How to tell when to water? I use three measurements. Does the surface of the mix still look dark (as it does when wet)? Does the surface of the mix feel sticky (as it does when wet)? And how heavy is the tray? Water is heavy so if there is still a lot of moisture in the mix it will feel heavy.

Do not let the surface of the mix dry out more than slightly until the seedlings emerge. Better to risk overwatering at first rather than letting it dry too much, which can happen rapidly in August.

After germination

Brassica seeds sown in the warmth of summer germinate in about a week. As soon as they pop up, they need to start eating sunshine. Time to move them into the light.

They do not need to be blasted with full sun all day immediately, however. I put my trays in a wagon. I give them about half a day of sunshine by placing the wagon to the east of something tall like a tree or a grapevine.

Alternatively, I place shade cloth over the wagon from around noon through the rest of the day.

As the tiny plants get a couple more leaves, I give them more sunshine until they’re in full sun for most of the day except for on the hottest days. The more sunshine they receive and the more leaves they have, the more water they’ll be drinking so daily watering becomes necessary, maybe even twice a day if it’s hot (and depending on the mix they’re growing in).

How much sunlight do the seedlings need?

A sign that the seedlings are not getting enough sunlight is that they have long stems and they do not stand up but rather grow horizontally like a vine.

And a sign that the sunshine is too strong is that their leaves will take on a yellowish bleached look.

Keep an eye out for white butterflies with black spots on their wings at this point also.

This is the adult form of the cabbage worm (Pieris rapae), and it will lay eggs on the underside of the leaves of your brassica seedlings. The eggs hatch into a small green worm that proceeds to eat the leaves of your cauliflower, broccoli, etc. and grows into a worm nearly the size of your pinky finger. Just lift leaves occasionally to wipe off eggs or young worms. No need to ever spray anything, in my experience.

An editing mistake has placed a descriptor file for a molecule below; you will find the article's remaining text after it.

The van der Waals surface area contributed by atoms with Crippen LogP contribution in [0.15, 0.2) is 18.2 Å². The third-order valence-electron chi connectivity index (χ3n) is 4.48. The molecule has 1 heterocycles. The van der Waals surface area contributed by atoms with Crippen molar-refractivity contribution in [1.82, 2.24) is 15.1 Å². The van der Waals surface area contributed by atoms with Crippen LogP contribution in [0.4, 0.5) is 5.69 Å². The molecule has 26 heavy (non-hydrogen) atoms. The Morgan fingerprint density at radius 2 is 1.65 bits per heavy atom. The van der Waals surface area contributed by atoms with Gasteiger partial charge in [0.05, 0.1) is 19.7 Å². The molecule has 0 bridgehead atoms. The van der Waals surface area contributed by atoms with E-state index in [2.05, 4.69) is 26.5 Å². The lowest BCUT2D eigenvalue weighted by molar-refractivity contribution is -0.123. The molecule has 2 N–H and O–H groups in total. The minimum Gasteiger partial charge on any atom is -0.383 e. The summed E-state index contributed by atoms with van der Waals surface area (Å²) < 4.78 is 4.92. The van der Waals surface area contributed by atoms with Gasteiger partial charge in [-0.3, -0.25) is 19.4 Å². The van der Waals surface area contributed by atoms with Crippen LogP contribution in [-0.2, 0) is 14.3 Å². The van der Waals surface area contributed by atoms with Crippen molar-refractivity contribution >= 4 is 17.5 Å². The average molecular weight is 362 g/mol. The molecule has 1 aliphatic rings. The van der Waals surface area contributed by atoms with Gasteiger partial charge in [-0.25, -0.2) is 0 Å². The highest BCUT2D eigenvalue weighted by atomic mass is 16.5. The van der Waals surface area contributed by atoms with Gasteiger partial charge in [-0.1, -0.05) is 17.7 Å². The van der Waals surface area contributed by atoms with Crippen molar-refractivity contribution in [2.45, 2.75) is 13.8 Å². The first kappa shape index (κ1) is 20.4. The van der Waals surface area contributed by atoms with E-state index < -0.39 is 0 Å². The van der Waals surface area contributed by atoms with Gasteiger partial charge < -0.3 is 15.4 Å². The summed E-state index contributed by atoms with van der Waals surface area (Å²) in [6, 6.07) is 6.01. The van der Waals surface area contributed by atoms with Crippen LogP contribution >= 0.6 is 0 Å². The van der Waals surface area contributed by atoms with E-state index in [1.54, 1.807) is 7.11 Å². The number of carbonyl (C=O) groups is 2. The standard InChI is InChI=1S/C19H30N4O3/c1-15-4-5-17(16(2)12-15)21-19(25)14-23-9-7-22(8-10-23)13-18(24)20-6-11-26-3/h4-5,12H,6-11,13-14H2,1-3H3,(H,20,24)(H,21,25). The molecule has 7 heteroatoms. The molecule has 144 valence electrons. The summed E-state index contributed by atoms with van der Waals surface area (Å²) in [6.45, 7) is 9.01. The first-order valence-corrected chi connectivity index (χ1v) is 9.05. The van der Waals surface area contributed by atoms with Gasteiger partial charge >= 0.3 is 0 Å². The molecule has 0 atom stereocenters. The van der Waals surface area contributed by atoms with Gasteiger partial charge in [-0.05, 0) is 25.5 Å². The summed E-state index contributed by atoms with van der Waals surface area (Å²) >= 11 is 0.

See the University of California’s Integrated Pest Management page on the cabbage worm.

Plant when?

When are the seedlings ready to plant? In truth, they can be planted anytime. One year I did an experiment to see if they preferred to be planted right out of the small modules or to first grow bigger in six-pack size modules. The brassica seedlings that I planted after about six weeks from the small modules grew a little better. So don’t feel like you have to grow them big before planting. But growing them a bit bigger for a few more weeks — to the size you’d buy at a nursery — works fine too.

Potted up these brassica (and lettuce) seedlings into six packs to grow for a few more weeks in 2018.

I sowed my first round of brassicas this past Wednesday, August 7. It’s likely that I’ll plant them in the ground around the first day of fall, September 21, straight from the small modules. 

How to grow broccoli and cauliflower (and most other brassicas) from there? Check out my post, “Growing broccoli and cauliflower in Southern California.”

You might also like to read my posts:

The art of transplanting vegetable seedlings (in five steps)

Growing potatoes in Southern California

What to do in a Southern California garden in August